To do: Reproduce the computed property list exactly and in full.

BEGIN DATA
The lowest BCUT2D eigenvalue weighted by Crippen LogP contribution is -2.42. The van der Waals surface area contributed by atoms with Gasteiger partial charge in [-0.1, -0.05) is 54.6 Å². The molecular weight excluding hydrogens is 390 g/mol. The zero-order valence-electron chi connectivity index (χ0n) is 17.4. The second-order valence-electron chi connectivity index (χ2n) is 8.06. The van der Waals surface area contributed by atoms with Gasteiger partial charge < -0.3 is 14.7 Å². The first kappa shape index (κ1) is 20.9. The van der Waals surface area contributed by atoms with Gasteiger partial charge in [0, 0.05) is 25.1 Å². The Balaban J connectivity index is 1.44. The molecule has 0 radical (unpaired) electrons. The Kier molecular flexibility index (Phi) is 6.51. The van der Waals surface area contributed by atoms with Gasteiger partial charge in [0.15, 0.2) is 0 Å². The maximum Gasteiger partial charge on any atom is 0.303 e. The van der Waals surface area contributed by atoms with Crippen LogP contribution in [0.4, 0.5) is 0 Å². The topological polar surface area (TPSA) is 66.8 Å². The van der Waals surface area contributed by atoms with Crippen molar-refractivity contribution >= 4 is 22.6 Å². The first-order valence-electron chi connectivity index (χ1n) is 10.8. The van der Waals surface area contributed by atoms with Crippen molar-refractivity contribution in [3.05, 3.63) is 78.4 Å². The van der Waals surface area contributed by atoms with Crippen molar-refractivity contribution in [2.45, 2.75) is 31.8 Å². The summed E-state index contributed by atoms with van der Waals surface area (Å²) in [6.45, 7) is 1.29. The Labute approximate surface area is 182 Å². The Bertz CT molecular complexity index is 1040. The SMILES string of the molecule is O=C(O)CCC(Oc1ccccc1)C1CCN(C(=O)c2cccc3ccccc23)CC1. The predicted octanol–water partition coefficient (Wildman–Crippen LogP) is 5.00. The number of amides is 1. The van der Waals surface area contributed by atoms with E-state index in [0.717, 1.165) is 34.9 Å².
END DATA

The lowest BCUT2D eigenvalue weighted by Crippen LogP contribution is -2.42. The van der Waals surface area contributed by atoms with Gasteiger partial charge in [-0.1, -0.05) is 54.6 Å². The molecular weight excluding hydrogens is 390 g/mol. The zero-order valence-electron chi connectivity index (χ0n) is 17.4. The second-order valence-electron chi connectivity index (χ2n) is 8.06. The van der Waals surface area contributed by atoms with Gasteiger partial charge < -0.3 is 14.7 Å². The first kappa shape index (κ1) is 20.9. The van der Waals surface area contributed by atoms with Gasteiger partial charge in [0, 0.05) is 25.1 Å². The Balaban J connectivity index is 1.44. The molecule has 0 radical (unpaired) electrons. The Kier molecular flexibility index (Phi) is 6.51. The van der Waals surface area contributed by atoms with Gasteiger partial charge in [0.15, 0.2) is 0 Å². The maximum Gasteiger partial charge on any atom is 0.303 e. The van der Waals surface area contributed by atoms with Crippen LogP contribution in [0.4, 0.5) is 0 Å². The topological polar surface area (TPSA) is 66.8 Å². The van der Waals surface area contributed by atoms with Crippen molar-refractivity contribution >= 4 is 22.6 Å². The first-order valence-electron chi connectivity index (χ1n) is 10.8. The van der Waals surface area contributed by atoms with Crippen molar-refractivity contribution in [3.05, 3.63) is 78.4 Å². The van der Waals surface area contributed by atoms with Crippen molar-refractivity contribution in [2.45, 2.75) is 31.8 Å². The summed E-state index contributed by atoms with van der Waals surface area (Å²) in [6.45, 7) is 1.29. The Labute approximate surface area is 182 Å². The Bertz CT molecular complexity index is 1040. The SMILES string of the molecule is O=C(O)CCC(Oc1ccccc1)C1CCN(C(=O)c2cccc3ccccc23)CC1. The predicted octanol–water partition coefficient (Wildman–Crippen LogP) is 5.00. The number of amides is 1. The van der Waals surface area contributed by atoms with E-state index in [0.717, 1.165) is 34.9 Å².